Action to address climate change took center stage at the Asian Development Bank Annual Meeting event Raising the Bar on Climate Ambition – Road to COP26, where opinion leaders and experts shared insights and cited key figures in the fight against climate change. As we approach COP26 in November 2021, which will bring parties together to accelerate action towards the goals of the Paris Agreement, what do these figures mean for Asia and the Pacific?

100 billion

"It is important for COP 26 to stress the important role of climate finance, especially in fulfilling the obligation of developed countries to realize the commitment of [$]100 billion per year by 2020. And set the new collective quantified goal post-2020 from the floor [of] $100 billion per year."

- Sri Mulyani Indrawati, Indonesia Minister of Finance

COP21 ParisAt COP21, it was decided that a new collective goal for climate action would be set from a floor of $100 billion per year before 2025, taking into account developing countries’ needs and priorities. Credit: UN Photo/Mark Garten under the Creative Commons license.


“The global estimates for adaptation financing are expected to range from $140 billion to $300 billion per annum by 2030. It could rise to between $280 billion to $500 billion per annum by 2050. Fiji alone will require about $4.6 billion by 2030 to adequately ingrain adaptation and resilience into our development agenda. Achieving the global goal on adaptation set forth in [the] Paris Agreement is intrinsically linked to rapidly achieving significant global decarbonization. Simply because greater climate mitigation today reduces the need for climate adaptation tomorrow. Every country must ensure the NDCs have a 2030 commitment that is consistent with what the science requires of us. This means no backsliding, no shortfalls, and no deferrals.”

- Aiyaz Sayed-Khaiyum, Attorney General of Fiji

Fisherman in FijiA fisherman casts his net in Fiji waters. Fiji is looking at blue bonds to boost the island nation’s climate finance.


“Recent analysis predicts that global energy-related CO2 emissions will grow by close to 5% in 2021 as demand for coal, oil, and gas rebounds. More than 80% of the projected growth in coal demand will be from Asia. Without decarbonizing our energy systems, the goals of the Paris Agreement will be beyond reach.”

- Masatsugu Asakawa, Asian Development Bank President

Solar Power Plant in MongoliaA solar plant in Mongolia. ADB’s cumulative climate finance commitment stands to reach $80 billion by 2030.


“Most importantly, we will hold firm on our ambitious climate finance targets, that by 2030, 75% of the total number of ADB’s operations will support either adaptation or mitigation, climate action, while climate finance from ADB’s own resources will reach $80 billion cumulatively by 2030.”

- Masatsugu Asakawa, Asian Development Bank President


“At our [climate leaders’] summit, a lot of people came together … 55% of the world's global GDP came together saying, “we're going to target NDCs that will keep us at 1.5 degrees.” So 55% of the world has accepted to take the measures necessary now to get to 1.5 degrees. And the reason this is so urgent, is it's not a matter of trying to corner people or push people to do something that's unreasonable. It's a matter of trying to do what we know is necessary to get the job done.”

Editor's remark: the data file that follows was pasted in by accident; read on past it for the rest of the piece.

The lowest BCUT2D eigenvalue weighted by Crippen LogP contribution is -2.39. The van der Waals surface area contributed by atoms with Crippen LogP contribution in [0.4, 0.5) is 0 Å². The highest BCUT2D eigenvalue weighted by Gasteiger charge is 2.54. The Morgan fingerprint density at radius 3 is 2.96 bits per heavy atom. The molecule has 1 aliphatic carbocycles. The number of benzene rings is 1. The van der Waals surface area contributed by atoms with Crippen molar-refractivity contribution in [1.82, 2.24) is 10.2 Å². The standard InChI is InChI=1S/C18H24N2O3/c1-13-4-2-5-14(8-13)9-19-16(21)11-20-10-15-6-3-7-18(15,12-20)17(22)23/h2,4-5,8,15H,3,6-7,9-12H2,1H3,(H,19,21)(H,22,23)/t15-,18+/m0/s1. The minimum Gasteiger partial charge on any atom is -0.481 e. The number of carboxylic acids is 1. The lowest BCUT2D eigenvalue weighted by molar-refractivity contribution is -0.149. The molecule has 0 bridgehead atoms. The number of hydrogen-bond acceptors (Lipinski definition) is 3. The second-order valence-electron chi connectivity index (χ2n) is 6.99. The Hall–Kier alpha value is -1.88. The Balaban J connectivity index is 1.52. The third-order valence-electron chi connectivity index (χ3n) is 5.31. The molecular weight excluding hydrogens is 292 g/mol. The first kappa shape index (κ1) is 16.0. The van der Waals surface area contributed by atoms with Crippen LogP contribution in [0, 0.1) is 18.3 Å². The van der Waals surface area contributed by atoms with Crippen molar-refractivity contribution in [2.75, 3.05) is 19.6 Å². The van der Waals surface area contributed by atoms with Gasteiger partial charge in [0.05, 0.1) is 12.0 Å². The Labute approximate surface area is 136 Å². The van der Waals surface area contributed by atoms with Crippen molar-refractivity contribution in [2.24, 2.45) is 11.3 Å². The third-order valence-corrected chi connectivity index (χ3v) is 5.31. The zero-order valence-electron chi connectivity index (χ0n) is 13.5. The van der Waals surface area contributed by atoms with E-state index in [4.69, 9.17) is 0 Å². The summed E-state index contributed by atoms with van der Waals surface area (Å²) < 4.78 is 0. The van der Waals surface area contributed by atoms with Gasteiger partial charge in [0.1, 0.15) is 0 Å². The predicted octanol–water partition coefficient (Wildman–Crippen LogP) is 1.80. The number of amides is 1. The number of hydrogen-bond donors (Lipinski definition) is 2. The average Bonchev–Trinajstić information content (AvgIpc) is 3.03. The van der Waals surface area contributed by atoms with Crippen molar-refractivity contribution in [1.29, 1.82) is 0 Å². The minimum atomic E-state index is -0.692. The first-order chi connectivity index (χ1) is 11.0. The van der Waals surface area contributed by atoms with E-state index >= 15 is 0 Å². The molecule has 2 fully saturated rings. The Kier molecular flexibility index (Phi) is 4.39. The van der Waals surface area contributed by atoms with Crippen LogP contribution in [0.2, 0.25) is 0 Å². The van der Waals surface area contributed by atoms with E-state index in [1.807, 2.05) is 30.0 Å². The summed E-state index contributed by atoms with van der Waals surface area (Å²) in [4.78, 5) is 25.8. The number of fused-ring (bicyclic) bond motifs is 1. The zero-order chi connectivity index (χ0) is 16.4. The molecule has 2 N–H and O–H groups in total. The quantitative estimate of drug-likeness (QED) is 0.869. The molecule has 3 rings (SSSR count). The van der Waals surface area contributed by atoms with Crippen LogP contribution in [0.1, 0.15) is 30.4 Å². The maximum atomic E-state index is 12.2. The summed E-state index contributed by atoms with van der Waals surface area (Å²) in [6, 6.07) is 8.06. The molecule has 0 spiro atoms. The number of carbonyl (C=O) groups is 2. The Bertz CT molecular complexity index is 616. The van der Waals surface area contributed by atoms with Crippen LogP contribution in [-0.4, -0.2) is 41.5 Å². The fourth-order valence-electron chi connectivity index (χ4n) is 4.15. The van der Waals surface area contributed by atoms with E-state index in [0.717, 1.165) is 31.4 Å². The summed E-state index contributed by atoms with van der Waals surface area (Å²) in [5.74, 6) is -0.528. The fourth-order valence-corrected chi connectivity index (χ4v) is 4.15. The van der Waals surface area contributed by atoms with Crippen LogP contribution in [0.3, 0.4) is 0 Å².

- John Kerry, US Special Presidential Envoy for Climate

Drought in MongoliaParched land as a result of a drought in Mongolia. The Paris Agreement aims to limit temperature rises to well below 2°, preferably to 1.5° degrees Celsius, compared to pre-industrial levels.


“We have less than a decade left to keep Paris’s 1.5 degrees target within reach. And that will require us to halve our emissions by 2030. So COP 26 has to be the moment we get the world on track to make the goals of the Paris agreement a reality and to keep that 1.5 alive. And to do that, we have four goals for the UK COP Presidency. First, to put the world on a path to net-zero emissions by the middle of the century with ambitious national 2030 emissions reduction targets along the way. Second, to boost adaptation. Third, to get finance flowing to climate action and fourth, for us to work together relentlessly enhancing international collaboration on critical issues like clean energy and nature.”

- Alok Sharma, COP 26 President Designate

Greenhouse Gases at a PlantReducing greenhouse gas emissions is a key measure in climate change mitigation under the Paris Agreement.


“Arresting climate change requires achieving net zero greenhouse gas emissions at a global scale by mid-century … And it is an urgent task. Acting later can be extremely costly and may turn out to be ineffective. But shifting economic development towards a sustainable path is a difficult process, and all human activities have to facilitate it. A successful transition requires therefore strong global cooperation.”

- Ignazio Visco, Governor of the Bank of Italy